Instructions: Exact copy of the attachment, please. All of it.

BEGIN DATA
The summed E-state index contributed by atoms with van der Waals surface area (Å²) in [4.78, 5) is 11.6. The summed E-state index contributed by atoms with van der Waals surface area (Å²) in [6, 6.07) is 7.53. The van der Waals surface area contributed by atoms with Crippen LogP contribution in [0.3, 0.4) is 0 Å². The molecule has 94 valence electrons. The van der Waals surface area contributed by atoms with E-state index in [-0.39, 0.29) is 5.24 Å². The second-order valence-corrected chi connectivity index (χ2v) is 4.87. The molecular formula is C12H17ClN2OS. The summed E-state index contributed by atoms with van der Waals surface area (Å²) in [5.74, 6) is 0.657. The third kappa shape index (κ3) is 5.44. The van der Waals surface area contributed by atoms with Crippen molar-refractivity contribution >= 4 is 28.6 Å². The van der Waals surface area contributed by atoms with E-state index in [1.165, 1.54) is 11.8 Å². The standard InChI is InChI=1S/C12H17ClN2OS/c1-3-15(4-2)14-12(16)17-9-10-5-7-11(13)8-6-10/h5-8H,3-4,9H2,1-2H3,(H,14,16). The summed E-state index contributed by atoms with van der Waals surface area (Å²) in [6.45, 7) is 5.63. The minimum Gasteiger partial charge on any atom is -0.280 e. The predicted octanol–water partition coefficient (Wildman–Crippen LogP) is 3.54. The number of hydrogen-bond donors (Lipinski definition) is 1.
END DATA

The summed E-state index contributed by atoms with van der Waals surface area (Å²) in [4.78, 5) is 11.6. The summed E-state index contributed by atoms with van der Waals surface area (Å²) in [6, 6.07) is 7.53. The van der Waals surface area contributed by atoms with Crippen LogP contribution in [0.3, 0.4) is 0 Å². The molecule has 94 valence electrons. The van der Waals surface area contributed by atoms with E-state index in [-0.39, 0.29) is 5.24 Å². The second-order valence-corrected chi connectivity index (χ2v) is 4.87. The molecular formula is C12H17ClN2OS. The summed E-state index contributed by atoms with van der Waals surface area (Å²) in [5.74, 6) is 0.657. The third kappa shape index (κ3) is 5.44. The van der Waals surface area contributed by atoms with Crippen molar-refractivity contribution >= 4 is 28.6 Å². The van der Waals surface area contributed by atoms with E-state index in [1.165, 1.54) is 11.8 Å². The standard InChI is InChI=1S/C12H17ClN2OS/c1-3-15(4-2)14-12(16)17-9-10-5-7-11(13)8-6-10/h5-8H,3-4,9H2,1-2H3,(H,14,16). The summed E-state index contributed by atoms with van der Waals surface area (Å²) in [6.45, 7) is 5.63. The minimum Gasteiger partial charge on any atom is -0.280 e. The predicted octanol–water partition coefficient (Wildman–Crippen LogP) is 3.54. The number of hydrogen-bond donors (Lipinski definition) is 1.